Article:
Northern California’s electric utility Pacific Gas & Electric’s future as a going concern is in doubt in the aftermath of enormous wildfires in the region the past several years, most recently the disastrous Camp Fire that incinerated the town of Paradise. The investor-owned utility is potentially facing liability claims running into the many billions of dollars from deaths, injuries, property damage and fire suppression costs that it will be hard pressed to pay. This circumstance is raising the question of whether the public interest of reliable and safe electric power would be better served by a publicly owned utility.

The question presents at a pivotal time as regulators prepare to reassess PG&E’s organizational structure going forward, the Legislature begins a new biennial session and new administration is about to take office. Veteran Sacramento columnist Dan Walters suggests they explore whether California’s electric utilities should become governmental entities – regional versions of municipally owned utilities already operating in the state. “All of them have markedly lower rates than the three big private utilities, and have governing structures that are much more transparent and accountable, not only to ratepayers but to voters.”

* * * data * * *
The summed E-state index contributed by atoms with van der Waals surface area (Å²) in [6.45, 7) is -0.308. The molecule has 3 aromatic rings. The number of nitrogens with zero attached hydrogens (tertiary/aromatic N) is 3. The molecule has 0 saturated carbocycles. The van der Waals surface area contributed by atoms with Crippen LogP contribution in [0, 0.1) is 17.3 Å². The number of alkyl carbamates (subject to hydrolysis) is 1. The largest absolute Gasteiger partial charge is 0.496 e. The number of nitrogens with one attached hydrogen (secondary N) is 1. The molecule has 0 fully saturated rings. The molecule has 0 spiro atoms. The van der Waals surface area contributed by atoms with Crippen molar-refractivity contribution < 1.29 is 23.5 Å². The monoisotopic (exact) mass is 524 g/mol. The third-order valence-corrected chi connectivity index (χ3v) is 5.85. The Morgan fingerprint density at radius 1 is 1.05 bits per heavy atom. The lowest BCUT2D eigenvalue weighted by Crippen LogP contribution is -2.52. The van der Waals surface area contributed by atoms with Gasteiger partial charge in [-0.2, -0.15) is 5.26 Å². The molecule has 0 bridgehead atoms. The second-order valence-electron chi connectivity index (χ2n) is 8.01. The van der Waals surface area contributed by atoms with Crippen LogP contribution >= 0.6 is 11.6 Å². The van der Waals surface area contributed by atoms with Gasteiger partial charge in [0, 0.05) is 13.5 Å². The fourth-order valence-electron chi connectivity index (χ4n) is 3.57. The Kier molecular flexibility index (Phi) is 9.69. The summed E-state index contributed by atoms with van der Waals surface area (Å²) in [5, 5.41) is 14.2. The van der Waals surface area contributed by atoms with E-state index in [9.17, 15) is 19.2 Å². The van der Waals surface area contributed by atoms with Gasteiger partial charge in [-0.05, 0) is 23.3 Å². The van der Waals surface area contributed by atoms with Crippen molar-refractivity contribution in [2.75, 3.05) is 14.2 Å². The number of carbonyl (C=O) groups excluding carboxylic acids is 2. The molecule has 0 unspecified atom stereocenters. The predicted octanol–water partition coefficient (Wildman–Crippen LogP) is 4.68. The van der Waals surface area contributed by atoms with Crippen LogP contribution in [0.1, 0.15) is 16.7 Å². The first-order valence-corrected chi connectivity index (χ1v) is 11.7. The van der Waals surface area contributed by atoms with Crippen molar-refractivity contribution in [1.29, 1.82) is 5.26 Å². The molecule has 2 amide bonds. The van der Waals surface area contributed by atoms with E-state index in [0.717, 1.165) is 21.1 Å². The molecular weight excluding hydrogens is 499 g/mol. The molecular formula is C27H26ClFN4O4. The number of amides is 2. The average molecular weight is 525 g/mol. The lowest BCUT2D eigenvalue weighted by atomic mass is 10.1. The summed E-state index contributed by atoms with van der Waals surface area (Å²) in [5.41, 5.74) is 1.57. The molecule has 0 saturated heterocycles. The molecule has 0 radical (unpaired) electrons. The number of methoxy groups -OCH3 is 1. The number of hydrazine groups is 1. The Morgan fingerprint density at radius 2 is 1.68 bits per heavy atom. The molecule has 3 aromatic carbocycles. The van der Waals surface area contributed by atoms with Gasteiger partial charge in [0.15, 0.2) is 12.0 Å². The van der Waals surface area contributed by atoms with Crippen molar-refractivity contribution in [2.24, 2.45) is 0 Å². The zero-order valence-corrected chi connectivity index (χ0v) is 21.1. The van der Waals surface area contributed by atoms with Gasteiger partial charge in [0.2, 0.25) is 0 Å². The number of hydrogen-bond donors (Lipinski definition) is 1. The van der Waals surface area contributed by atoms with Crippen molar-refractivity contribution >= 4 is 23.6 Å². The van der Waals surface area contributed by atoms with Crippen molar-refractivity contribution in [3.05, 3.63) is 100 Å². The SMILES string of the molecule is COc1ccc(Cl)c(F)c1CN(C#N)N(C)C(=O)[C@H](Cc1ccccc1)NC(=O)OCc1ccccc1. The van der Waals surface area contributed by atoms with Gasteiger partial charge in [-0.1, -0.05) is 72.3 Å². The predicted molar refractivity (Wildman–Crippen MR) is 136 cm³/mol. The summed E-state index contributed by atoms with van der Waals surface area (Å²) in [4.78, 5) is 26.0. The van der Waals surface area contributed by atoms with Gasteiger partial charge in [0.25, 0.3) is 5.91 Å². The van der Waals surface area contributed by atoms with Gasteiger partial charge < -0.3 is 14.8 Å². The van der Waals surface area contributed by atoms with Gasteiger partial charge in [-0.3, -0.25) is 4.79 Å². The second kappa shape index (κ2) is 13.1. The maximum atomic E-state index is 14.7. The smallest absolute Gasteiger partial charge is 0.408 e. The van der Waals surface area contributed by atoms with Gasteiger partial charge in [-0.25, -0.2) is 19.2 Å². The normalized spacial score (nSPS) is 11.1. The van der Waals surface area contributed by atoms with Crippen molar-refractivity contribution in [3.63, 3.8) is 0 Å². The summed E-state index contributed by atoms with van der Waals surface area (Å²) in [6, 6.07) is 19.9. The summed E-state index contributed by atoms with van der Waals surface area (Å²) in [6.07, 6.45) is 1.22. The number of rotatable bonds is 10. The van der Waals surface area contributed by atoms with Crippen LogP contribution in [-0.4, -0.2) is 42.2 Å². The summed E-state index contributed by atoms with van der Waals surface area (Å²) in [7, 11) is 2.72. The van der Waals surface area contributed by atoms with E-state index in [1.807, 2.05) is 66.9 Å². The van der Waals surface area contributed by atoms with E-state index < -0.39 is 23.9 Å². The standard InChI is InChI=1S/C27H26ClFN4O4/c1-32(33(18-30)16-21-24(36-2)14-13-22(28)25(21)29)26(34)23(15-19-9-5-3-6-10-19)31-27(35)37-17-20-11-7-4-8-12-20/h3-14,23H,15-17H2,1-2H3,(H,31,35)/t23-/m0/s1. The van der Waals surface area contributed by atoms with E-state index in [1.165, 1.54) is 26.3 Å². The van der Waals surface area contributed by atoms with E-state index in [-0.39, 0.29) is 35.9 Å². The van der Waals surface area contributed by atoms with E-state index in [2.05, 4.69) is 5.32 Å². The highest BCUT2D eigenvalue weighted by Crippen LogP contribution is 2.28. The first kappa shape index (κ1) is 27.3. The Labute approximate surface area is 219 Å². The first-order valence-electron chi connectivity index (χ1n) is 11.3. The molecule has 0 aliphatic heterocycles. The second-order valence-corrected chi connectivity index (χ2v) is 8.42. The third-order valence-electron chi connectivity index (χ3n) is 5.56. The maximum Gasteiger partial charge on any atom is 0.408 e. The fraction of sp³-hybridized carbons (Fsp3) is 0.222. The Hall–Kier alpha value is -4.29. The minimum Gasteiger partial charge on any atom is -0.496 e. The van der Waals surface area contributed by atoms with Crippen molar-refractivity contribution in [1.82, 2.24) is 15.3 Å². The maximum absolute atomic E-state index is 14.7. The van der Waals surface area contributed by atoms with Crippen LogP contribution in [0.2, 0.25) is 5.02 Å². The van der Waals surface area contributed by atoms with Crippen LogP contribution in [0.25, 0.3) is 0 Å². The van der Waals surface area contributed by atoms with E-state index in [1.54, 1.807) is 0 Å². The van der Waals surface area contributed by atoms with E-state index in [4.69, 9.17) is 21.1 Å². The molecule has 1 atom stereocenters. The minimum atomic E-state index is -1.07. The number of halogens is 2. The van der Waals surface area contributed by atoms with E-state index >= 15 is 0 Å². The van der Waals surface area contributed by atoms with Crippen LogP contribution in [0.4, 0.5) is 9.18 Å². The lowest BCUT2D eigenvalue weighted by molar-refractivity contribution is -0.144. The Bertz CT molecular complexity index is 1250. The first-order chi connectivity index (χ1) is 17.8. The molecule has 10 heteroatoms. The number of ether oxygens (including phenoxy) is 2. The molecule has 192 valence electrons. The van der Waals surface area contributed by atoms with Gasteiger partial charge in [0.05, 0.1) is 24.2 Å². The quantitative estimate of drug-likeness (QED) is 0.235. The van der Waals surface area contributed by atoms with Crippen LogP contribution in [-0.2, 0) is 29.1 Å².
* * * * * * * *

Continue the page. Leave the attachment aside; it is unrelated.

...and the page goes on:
Policymakers would be wise and forward looking to also consider expanding the scope of a publicly owned regional utility to include advanced telecommunications. Consumers would likely get a better deal there as well. Much of PG&E’s service area lacks adequate landline telecommunications infrastructure, nominally served by investor owned corporations like PG&E. A publicly owned utility would operate without the need to generate profits and could concentrate on providing the highest possible level of service and value to all – and not just some premises. Particularly when advanced telecommunications service is increasingly seen as essential as electricity.